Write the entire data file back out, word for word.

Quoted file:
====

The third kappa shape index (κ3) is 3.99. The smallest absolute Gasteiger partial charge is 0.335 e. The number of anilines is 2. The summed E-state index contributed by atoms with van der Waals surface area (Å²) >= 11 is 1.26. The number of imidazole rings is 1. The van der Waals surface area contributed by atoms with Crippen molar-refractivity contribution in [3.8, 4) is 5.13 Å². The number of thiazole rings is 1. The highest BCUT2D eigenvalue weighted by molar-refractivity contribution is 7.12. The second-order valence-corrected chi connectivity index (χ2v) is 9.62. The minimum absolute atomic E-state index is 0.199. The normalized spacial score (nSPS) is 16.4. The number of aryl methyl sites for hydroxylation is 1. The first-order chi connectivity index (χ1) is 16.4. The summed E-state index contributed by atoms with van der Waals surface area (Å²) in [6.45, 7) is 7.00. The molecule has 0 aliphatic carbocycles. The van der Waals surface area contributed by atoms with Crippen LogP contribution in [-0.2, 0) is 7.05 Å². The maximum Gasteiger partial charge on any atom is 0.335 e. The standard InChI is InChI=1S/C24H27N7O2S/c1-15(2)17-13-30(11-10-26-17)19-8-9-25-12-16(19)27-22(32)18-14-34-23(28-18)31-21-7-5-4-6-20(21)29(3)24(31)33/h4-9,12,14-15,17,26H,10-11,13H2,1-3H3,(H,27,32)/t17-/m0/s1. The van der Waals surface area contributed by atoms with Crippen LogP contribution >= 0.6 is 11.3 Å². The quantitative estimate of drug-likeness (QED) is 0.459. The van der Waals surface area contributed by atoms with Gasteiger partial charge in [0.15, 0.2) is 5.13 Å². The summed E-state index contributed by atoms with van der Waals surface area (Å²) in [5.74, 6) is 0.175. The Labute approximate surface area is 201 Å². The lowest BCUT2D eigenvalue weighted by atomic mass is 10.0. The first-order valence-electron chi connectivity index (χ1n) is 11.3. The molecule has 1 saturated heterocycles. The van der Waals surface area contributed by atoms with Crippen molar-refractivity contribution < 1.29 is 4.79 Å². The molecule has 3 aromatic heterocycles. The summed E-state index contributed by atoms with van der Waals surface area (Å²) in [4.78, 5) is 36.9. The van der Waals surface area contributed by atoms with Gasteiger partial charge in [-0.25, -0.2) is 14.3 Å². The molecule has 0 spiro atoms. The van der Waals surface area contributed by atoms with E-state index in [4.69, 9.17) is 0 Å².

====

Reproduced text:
The third kappa shape index (κ3) is 3.99. The smallest absolute Gasteiger partial charge is 0.335 e. The number of anilines is 2. The summed E-state index contributed by atoms with van der Waals surface area (Å²) >= 11 is 1.26. The number of imidazole rings is 1. The van der Waals surface area contributed by atoms with Crippen molar-refractivity contribution in [3.8, 4) is 5.13 Å². The number of thiazole rings is 1. The highest BCUT2D eigenvalue weighted by molar-refractivity contribution is 7.12. The second-order valence-corrected chi connectivity index (χ2v) is 9.62. The minimum absolute atomic E-state index is 0.199. The normalized spacial score (nSPS) is 16.4. The number of aryl methyl sites for hydroxylation is 1. The first-order chi connectivity index (χ1) is 16.4. The summed E-state index contributed by atoms with van der Waals surface area (Å²) in [6.45, 7) is 7.00. The molecule has 0 aliphatic carbocycles. The van der Waals surface area contributed by atoms with Crippen LogP contribution in [-0.2, 0) is 7.05 Å². The maximum Gasteiger partial charge on any atom is 0.335 e. The standard InChI is InChI=1S/C24H27N7O2S/c1-15(2)17-13-30(11-10-26-17)19-8-9-25-12-16(19)27-22(32)18-14-34-23(28-18)31-21-7-5-4-6-20(21)29(3)24(31)33/h4-9,12,14-15,17,26H,10-11,13H2,1-3H3,(H,27,32)/t17-/m0/s1. The van der Waals surface area contributed by atoms with Crippen LogP contribution >= 0.6 is 11.3 Å². The quantitative estimate of drug-likeness (QED) is 0.459. The van der Waals surface area contributed by atoms with Gasteiger partial charge in [0.15, 0.2) is 5.13 Å². The summed E-state index contributed by atoms with van der Waals surface area (Å²) in [5.74, 6) is 0.175. The Labute approximate surface area is 201 Å². The lowest BCUT2D eigenvalue weighted by atomic mass is 10.0. The first-order valence-electron chi connectivity index (χ1n) is 11.3. The molecule has 1 saturated heterocycles. The van der Waals surface area contributed by atoms with Crippen molar-refractivity contribution < 1.29 is 4.79 Å². The molecule has 3 aromatic heterocycles. The summed E-state index contributed by atoms with van der Waals surface area (Å²) in [4.78, 5) is 36.9. The van der Waals surface area contributed by atoms with Gasteiger partial charge in [-0.25, -0.2) is 14.3 Å². The molecule has 0 spiro atoms. The van der Waals surface area contributed by atoms with E-state index in [4.69, 9.17) is 0 Å².